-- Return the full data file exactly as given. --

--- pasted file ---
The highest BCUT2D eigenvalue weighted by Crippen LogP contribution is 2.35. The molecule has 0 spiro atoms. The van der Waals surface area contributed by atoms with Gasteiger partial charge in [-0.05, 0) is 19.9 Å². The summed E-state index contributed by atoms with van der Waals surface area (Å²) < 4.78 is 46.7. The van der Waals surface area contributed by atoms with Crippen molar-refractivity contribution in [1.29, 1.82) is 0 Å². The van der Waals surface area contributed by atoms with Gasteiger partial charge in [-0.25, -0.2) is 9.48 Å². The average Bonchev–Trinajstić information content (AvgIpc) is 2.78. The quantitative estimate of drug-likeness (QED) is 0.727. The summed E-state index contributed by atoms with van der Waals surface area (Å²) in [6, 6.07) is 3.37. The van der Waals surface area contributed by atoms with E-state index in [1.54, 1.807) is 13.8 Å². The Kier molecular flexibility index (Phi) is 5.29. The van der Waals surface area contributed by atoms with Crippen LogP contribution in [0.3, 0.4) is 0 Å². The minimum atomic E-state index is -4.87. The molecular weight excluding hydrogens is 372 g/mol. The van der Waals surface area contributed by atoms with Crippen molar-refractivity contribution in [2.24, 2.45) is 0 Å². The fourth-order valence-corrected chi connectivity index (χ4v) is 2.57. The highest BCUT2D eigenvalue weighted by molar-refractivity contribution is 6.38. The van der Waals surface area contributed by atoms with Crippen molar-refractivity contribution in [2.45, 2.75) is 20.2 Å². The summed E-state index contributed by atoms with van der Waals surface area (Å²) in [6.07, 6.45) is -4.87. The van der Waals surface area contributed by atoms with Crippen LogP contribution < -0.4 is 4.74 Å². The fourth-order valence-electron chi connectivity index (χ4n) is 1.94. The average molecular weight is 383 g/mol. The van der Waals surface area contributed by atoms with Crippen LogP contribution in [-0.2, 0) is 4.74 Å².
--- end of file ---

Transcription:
The highest BCUT2D eigenvalue weighted by Crippen LogP contribution is 2.35. The molecule has 0 spiro atoms. The van der Waals surface area contributed by atoms with Gasteiger partial charge in [-0.05, 0) is 19.9 Å². The summed E-state index contributed by atoms with van der Waals surface area (Å²) < 4.78 is 46.7. The van der Waals surface area contributed by atoms with Crippen molar-refractivity contribution in [1.29, 1.82) is 0 Å². The van der Waals surface area contributed by atoms with Gasteiger partial charge in [-0.25, -0.2) is 9.48 Å². The average Bonchev–Trinajstić information content (AvgIpc) is 2.78. The quantitative estimate of drug-likeness (QED) is 0.727. The summed E-state index contributed by atoms with van der Waals surface area (Å²) in [6, 6.07) is 3.37. The van der Waals surface area contributed by atoms with E-state index in [1.54, 1.807) is 13.8 Å². The Kier molecular flexibility index (Phi) is 5.29. The van der Waals surface area contributed by atoms with Crippen LogP contribution in [0.3, 0.4) is 0 Å². The minimum atomic E-state index is -4.87. The molecular weight excluding hydrogens is 372 g/mol. The van der Waals surface area contributed by atoms with Crippen molar-refractivity contribution in [2.24, 2.45) is 0 Å². The fourth-order valence-corrected chi connectivity index (χ4v) is 2.57. The highest BCUT2D eigenvalue weighted by molar-refractivity contribution is 6.38. The van der Waals surface area contributed by atoms with Crippen molar-refractivity contribution in [2.45, 2.75) is 20.2 Å². The summed E-state index contributed by atoms with van der Waals surface area (Å²) in [6.07, 6.45) is -4.87. The van der Waals surface area contributed by atoms with Crippen LogP contribution < -0.4 is 4.74 Å². The fourth-order valence-electron chi connectivity index (χ4n) is 1.94. The average molecular weight is 383 g/mol. The van der Waals surface area contributed by atoms with Crippen LogP contribution in [-0.2, 0) is 4.74 Å².